AMD Confirms 14nm CPUs, GPUs And APUs For 2016 – Working Samples Delivered By Globalfoundries

Khalid Moammer

Globalfoundries confirmed today that they have successfully qualified the 14LPP process and delivered working 14nm product samples to AMD. Both companies confirmed via a release issued to the press today that AMD will be introducing CPU, APU and GPU products next year based on Globalfoundries' "most advanced 14nm FinFET process technology" dubbed 14LPP.

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AMD confirmed that it will leverage the considerable performance, power efficiency and significant die size reduction enabled by Globalfoundries' 14LPP process into CPUs, APUs and graphics products spanning personal computers, data centers and immersive computing devices.

Santa Clara, Calif., November 5, 2015 -- GLOBALFOUNDRIES today announced it has demonstrated silicon success on the first AMD (NASDAQ:AMD) products using GLOBALFOUNDRIES’ most advanced 14nm FinFET process technology. As a result of this milestone, GLOBALFOUNDRIES’ silicon-proven technology is planned to be integrated into multiple AMD products that address the growing need for high-performance, power-efficient compute and graphics technologies across a broad set of applications, from personal computers to data centers to immersive computing devices.

14nm AMD CPU, APU & GPU Production Samples Delivered, Going Through Validation

We exclusively reported two weeks ago that AMD had successfully completed the design of several "Arctic Islands" R 400 series GPUs which have been taped out and will enter mass production next year. AMD had also officially confirmed that it will be updating its entire graphics line-up with next generation graphics products based on advanced FinFET process technology in the coming quarters.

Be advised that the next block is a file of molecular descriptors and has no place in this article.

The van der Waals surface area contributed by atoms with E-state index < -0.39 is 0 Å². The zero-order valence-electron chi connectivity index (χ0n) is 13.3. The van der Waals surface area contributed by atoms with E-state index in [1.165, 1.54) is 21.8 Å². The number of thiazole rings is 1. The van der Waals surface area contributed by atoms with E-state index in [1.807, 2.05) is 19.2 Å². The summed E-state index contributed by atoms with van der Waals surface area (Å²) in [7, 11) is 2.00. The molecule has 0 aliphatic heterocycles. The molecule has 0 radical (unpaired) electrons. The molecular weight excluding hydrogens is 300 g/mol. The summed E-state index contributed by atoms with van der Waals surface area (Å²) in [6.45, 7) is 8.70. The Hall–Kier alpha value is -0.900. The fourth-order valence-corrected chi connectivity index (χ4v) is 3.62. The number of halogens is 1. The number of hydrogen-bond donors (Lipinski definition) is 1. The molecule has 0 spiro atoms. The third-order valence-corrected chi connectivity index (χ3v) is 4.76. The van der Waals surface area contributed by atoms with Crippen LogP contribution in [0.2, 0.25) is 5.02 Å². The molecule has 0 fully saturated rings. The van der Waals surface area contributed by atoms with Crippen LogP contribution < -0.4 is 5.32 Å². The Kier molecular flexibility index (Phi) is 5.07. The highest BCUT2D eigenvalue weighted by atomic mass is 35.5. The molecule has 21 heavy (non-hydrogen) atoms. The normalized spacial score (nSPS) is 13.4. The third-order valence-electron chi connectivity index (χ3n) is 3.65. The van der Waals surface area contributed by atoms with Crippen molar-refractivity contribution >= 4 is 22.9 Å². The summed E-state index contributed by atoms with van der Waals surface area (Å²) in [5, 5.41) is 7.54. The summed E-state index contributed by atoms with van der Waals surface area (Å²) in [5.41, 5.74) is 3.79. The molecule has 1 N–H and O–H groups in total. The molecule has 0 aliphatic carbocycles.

On the CPU side we've managed to confirm that both of AMD's next generation high performance x86 and ARM64bit CPU cores, code named "Zen" and "K12" have also successfully completed the design phase and reached tape out and are on track for availability next year and in 2017 respectively. Only five days ago we have also heard a whisper about AMD's hotly anticipated Zen CPU core meeting "all expectation" in testing with no "significant bottlenecks" being found.

Globalfoundries' and AMD's joint announcement today affirms all what we've been hearing over the past several weeks and months. The announcement also goes hand in hand with what I had said in my op-ed back in September about Globalfoundries' 14LPP process being on time for AMD's next generation Zen based products.

AMD has taped out multiple products using GLOBALFOUNDRIES’ 14nm Low Power Plus (14LPP) process technology and is currently conducting validation work on 14LPP production samples.